11 November 2006

History lesson

In the near future, public memory will likely describes the recent events in Kyrgyzstan as a dispute between the president and the parliament that was ultimately settled by a constitutional compromise. What will probably be forgotten, or minimized, is that grassroots activists and common people created the conditions that allowed that compromise to occur. Historical change can be imposed from above, but democratic reforms that increase popular access to political power are invariably created from below.

While it is premature to access the impacts of the reforms approved earlier this week, the new constitution allows greater political power sharing. Of at least equal importance is that democratic traditions have deepened in this young nation and, as a result, will be more difficult to reverse. For example, the local press, by all local accounts, showed a greater diversity of perspectives and provided more comprehensive coverage than what it did during the Tulip Revolution last year. The opposition movement was relatively well organized and did a good job of policing themselves, particularly it most hot-headed constituents. Police and military forces exercised restraint in the face of angry crowds, which at times numbered between 8,000 and 50,000, depending on the estimate. Some elements of the police, in fact, supported the opposition, preventing the kind of hard battles lines that are often drawn between anti-government demonstrators and the forces of law and order. In fact, it was not uncommon to see members of police and military mingling among and conversing with opposition members.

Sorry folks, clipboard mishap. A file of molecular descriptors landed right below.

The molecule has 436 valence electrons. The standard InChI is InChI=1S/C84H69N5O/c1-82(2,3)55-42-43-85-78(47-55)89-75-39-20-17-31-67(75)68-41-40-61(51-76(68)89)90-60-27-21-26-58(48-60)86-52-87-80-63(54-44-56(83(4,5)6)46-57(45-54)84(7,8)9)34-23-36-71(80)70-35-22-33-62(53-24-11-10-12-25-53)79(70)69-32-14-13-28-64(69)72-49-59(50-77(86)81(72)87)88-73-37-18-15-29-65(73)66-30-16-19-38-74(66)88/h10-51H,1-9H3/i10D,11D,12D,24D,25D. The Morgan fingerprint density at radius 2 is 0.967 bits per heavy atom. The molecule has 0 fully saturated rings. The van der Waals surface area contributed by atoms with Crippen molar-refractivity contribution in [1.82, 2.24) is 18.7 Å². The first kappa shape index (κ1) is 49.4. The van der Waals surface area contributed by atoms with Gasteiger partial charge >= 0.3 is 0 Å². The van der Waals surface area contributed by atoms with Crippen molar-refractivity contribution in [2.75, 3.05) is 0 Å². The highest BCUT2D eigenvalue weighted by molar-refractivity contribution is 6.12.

From the perspective of an outsider, the collective behavior of all parties—the government, a diverse opposition movement, security forces and the news media—exhibited a tolerance for political difference that is sadly lacking in the other nations of Central Asia (and elsewhere) and, more importantly, is an absolute requirement for a political culture of democratic pluralism. And while these behaviors and attitudes can’t guarantee a healthy democracy, they clearly advance that possibility.

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